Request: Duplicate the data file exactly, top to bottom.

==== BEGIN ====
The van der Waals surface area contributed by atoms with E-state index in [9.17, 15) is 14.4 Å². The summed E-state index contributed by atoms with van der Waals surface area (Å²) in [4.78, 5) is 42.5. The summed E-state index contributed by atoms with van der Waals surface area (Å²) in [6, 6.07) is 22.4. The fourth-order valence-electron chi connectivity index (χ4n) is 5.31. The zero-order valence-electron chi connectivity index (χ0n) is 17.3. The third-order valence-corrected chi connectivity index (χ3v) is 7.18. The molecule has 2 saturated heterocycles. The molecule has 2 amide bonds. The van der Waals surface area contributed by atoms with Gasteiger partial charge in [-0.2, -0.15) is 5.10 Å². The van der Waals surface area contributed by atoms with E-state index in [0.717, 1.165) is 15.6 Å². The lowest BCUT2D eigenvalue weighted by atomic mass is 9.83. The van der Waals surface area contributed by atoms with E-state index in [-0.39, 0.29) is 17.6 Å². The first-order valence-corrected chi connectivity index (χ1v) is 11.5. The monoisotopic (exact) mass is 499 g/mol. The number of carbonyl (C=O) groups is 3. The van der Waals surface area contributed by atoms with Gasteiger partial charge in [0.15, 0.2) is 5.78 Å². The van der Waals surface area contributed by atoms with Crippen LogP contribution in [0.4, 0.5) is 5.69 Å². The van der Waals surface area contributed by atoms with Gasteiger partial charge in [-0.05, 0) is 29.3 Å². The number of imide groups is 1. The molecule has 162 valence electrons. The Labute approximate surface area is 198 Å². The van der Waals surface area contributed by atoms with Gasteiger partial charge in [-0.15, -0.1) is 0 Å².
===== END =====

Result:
The van der Waals surface area contributed by atoms with E-state index in [9.17, 15) is 14.4 Å². The summed E-state index contributed by atoms with van der Waals surface area (Å²) in [4.78, 5) is 42.5. The summed E-state index contributed by atoms with van der Waals surface area (Å²) in [6, 6.07) is 22.4. The fourth-order valence-electron chi connectivity index (χ4n) is 5.31. The zero-order valence-electron chi connectivity index (χ0n) is 17.3. The third-order valence-corrected chi connectivity index (χ3v) is 7.18. The molecule has 2 saturated heterocycles. The molecule has 2 amide bonds. The van der Waals surface area contributed by atoms with Gasteiger partial charge in [-0.2, -0.15) is 5.10 Å². The van der Waals surface area contributed by atoms with E-state index in [0.717, 1.165) is 15.6 Å². The lowest BCUT2D eigenvalue weighted by atomic mass is 9.83. The van der Waals surface area contributed by atoms with E-state index in [-0.39, 0.29) is 17.6 Å². The first-order valence-corrected chi connectivity index (χ1v) is 11.5. The monoisotopic (exact) mass is 499 g/mol. The number of carbonyl (C=O) groups is 3. The van der Waals surface area contributed by atoms with Gasteiger partial charge in [0.15, 0.2) is 5.78 Å². The van der Waals surface area contributed by atoms with Crippen LogP contribution in [0.4, 0.5) is 5.69 Å². The van der Waals surface area contributed by atoms with Gasteiger partial charge in [-0.05, 0) is 29.3 Å². The number of imide groups is 1. The molecule has 162 valence electrons. The Labute approximate surface area is 198 Å². The van der Waals surface area contributed by atoms with Gasteiger partial charge in [-0.15, -0.1) is 0 Å².